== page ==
[QODLink]
Asia-Pacific

Thai PM calls for end to opposition protests

Yingluck issues appeal after easily winning no-confidence vote in parliament as sit-ins at ministry buildings continue.

Last updated: 29 Nov 2013 03:04
Email Article
Print Article
Share article
Send Feedback

Anti-government demonstrators plan to march towards the headquarters of Thai Prime Minister Yingluck Shinawatra's ruling party on Friday, forging ahead with a campaign to overthrow her after rejecting her call for dialogue.

Yingluck breezed through a parliamentary no-confidence vote on Thursday but that failed to pacify protesters who accuse her of abusing her party's majority to push through laws that strengthen the behind-the-scenes power of self-exiled brother and former premier, Thaksin Shinawatra.

Hours later, on Thursday, she appealed to protesters to end their sit-ins at ministry buildings across the capital, Bangkok.

"I propose to protesters to stop protesting and leave government offices so the civil service can move forward," she said.
"The government does not want confrontation and is ready to cooperate with everybody to find a solution."

Thailand protests: Then and now

Demonstrators responded to her call by cutting the power to the country's national police headquarters, showing that the vote was unlikely to end the biggest anti-government protests since deadly political unrest three years ago.

Police officers have so far been restrained in dealing with the thousands of protesters that have come onto the streets across the city.

The military has also not been deployed, seemingly in a bid to avoid the bloodshed that marked protests in 2010.

"The authorities seem keen to avoid confrontation that could turn violent," Al Jazeera's Florence Looi, reporting from Bangkok, said.

Protesters also demonstrated outside the Defence Ministry on Thursday.

The Department of Special Investigation (DSI) was evacuated on Wednesday as about 2,000 protesters gathered outside, rallying against Yingluck and her influential brother and former prime minister Thaksin Shinawatra.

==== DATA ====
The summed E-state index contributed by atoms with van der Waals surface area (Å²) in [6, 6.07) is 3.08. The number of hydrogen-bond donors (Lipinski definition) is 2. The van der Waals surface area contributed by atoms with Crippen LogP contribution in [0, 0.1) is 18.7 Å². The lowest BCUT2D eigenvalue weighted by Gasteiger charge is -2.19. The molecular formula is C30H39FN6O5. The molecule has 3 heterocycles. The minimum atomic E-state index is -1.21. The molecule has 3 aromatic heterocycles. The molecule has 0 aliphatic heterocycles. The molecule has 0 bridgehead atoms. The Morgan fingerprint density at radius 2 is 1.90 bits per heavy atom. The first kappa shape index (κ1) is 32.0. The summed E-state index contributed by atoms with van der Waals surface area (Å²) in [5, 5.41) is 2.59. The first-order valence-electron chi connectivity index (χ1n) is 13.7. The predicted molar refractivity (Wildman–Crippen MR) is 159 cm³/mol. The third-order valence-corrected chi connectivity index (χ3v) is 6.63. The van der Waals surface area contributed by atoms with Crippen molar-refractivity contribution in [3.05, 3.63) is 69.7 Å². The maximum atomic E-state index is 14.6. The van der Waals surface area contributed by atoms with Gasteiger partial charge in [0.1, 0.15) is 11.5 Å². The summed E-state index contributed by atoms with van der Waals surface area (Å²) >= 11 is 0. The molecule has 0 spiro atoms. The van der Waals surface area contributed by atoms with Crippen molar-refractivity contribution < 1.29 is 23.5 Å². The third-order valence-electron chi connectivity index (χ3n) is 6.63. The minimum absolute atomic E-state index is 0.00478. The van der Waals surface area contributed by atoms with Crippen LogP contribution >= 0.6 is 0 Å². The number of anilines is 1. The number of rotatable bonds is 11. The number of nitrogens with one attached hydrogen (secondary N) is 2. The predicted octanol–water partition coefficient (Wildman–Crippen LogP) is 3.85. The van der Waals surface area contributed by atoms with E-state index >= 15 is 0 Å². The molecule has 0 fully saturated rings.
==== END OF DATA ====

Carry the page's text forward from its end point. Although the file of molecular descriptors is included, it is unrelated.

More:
The DSI, located in a complex of key government offices, recently indicted Suthep Thaugsuban, the protest leader, for his alleged role in the deaths of more than 90 people in the 2010 military crackdown targeting supporters of Thaksin.

Divisive personality

Thaksin was deposed in a 2006 military coup and fled the country to avoid a two-year prison term on a corruption conviction.

He continues to sharply divide the nation, with his supporters and opponents battling for power.

Al Jazeera's Looi said the Chinese ambassador had offered to mediate between the two sides.

"But it is doubtful that protesters will sit down to negotiate - they want the government out," she said.

Thousands of opposition supporters have targeted
government
offices in Bangkok in recent days [Reuters]

Sean Boonpracong, Thailand's national security adviser, played down the immediate impact of the protests.

"The business of government is going on as usual," he told Al Jazeera.

"The prime minister wants the protesters to come in and talk, and we have to be slightly patient. I'm sure the economic impact will be quite substantial if they do not come in to talks."

Boonpracong said the disruption of key services in the capital was unnecessary, given that elections are due in 2015.

"The protesters could vote us out in two years, and that is the normal way of things," he said.

"They can take us down ... they have to have good policies."

Boonpracong said the government wanted to arrest the organisers of the demonstrations, but not the masses who were taking part.

Suthep Thaugsuban, the protest leader and a former deputy prime minister, said protesters remained "very upbeat".

"If we demolish the Thaksin regime ... we will set up a people's council, which will come from people from every sector," he said.

"Then we will let the people's council pick good people to be the prime minister and ministers."

675

Email Article
Print Article
Share article
Send Feedback
Topics in this article
People
Country
City
Organisation
Featured on Al Jazeera
More than one-quarter of Gaza's population has been displaced, causing a humanitarian crisis.
Ministers and MPs caught on camera sleeping through important speeches have sparked criticism that they are not working.
Muslim charities claim discrimination after major UK banks began closing their accounts.
Italy struggles to deal with growing flood of migrants willing to risk their lives to reach the nearest European shores.
Featured
US lawyers say poor translations of election materials disenfranchise Native voters.
US drones in Pakistan have killed thousands since 2004. How have leaders defended or decried these deadly planes?
Residents count the cost of violence after black American teenager shot dead by white Missouri police officer.
EU's poorest member state is struggling to cope with an influx of mostly war-weary Syrian refugees.
Study says tipping point reached as poachers kill 7 percent of African elephants annually; birth rate is 5 percent.
join our mailing list